AUGUSTA, Maine (NEWS CENTER) — The leaders of the legislature were still talking Wednesday, but it appears the sides are still no closer to an agreement on a new, two-year state budget.
Democrats took the unusual step of making their latest compromise offer public. It includes a reduction in the controversial 3 percent tax on higher incomes, passed by voters in November to provide $320 million in added funding for schools.
Republicans have claimed the tax is hurting Maine's economy and needs to be repealed. Democrats have said the only way to repeal the tax is to provide a similar amount of new school funding from other sources.
The compromise offer from Democrats would:
- Reduce the surtax from 3 percent to 1.75 percent
- Raise the threshold for that tax to incomes over $300,000 (The referendum had the higher tax rate start with incomes above $200,000)
- Raise sales tax by 0.25 percent
- Increase lodging tax by 1 percent
Democrats said their new plan would generate $250 million in added funding for schools and still meet or exceed the long-debated 55 percent state funding goal.
Speaker of the House Sara Gideon said in a written statement that they offered the compromise, "In order to continue to do our work, to serve the people of Maine, and to close a budget, we must move this process forward."
However, the Maine People's Alliance, one of the primary Democratic activist groups and a member of the coalition that passed the Question 2 referendum, slammed the compromise for reducing the tax. The MPA called the plan "a betrayal of the people of Maine."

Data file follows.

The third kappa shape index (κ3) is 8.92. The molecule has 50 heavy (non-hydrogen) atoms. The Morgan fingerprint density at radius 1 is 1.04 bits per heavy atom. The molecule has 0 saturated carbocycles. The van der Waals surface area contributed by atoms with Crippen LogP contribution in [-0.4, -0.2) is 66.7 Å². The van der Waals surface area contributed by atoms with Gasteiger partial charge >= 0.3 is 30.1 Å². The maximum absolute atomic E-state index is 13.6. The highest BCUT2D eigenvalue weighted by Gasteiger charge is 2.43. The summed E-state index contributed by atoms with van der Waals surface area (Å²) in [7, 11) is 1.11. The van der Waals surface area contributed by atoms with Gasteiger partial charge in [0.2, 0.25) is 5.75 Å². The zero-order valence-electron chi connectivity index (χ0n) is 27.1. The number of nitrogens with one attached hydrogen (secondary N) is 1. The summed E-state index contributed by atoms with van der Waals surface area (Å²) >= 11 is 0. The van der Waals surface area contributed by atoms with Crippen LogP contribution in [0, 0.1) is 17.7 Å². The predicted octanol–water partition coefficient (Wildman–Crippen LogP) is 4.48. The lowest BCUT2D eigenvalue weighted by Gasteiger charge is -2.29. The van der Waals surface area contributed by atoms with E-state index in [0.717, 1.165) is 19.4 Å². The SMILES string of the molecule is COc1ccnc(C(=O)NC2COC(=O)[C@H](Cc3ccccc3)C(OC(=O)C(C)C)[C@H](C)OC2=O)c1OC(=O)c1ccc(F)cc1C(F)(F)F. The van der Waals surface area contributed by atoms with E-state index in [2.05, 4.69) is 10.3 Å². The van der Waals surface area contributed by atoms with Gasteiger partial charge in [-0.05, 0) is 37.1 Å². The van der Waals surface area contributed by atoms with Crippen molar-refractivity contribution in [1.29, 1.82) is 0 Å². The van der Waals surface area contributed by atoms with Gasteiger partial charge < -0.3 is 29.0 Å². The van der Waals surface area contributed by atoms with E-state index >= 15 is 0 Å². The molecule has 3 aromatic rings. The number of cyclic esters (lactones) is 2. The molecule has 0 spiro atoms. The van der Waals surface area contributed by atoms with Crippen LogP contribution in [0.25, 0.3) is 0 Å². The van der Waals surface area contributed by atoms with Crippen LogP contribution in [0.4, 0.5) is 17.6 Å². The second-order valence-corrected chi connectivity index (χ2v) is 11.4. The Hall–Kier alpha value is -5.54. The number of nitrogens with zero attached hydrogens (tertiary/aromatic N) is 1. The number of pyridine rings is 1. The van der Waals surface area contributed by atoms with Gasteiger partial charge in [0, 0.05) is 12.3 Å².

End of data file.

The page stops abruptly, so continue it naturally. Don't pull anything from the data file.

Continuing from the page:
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Republican Senate President Mike Thibodeau also rejected the offer, indicating he was still sticking to his own proposal to increase school funding by $100 million, in exchange for getting rid of the 3 percent tax. He said that dollar amount would also meet the 55 percent goal.
"While we are all passionate about our positions, we cannot allow that passion to become on obstacle to finding common ground and passing a responsible budget," Thibodeau said in his own written statement.
The party leaders are expected to continue negotiating, with increasing time pressure. The new budget must be in place by June 30 to avoid a shutdown of state government. Party leaders have said that in order to meet all the timelines, the full legislature needs to pass a budget, with a two-third majority vote, by June 15 or 16.
Reaching that two-thirds majority will require significant support from lawmakers in both political parties.
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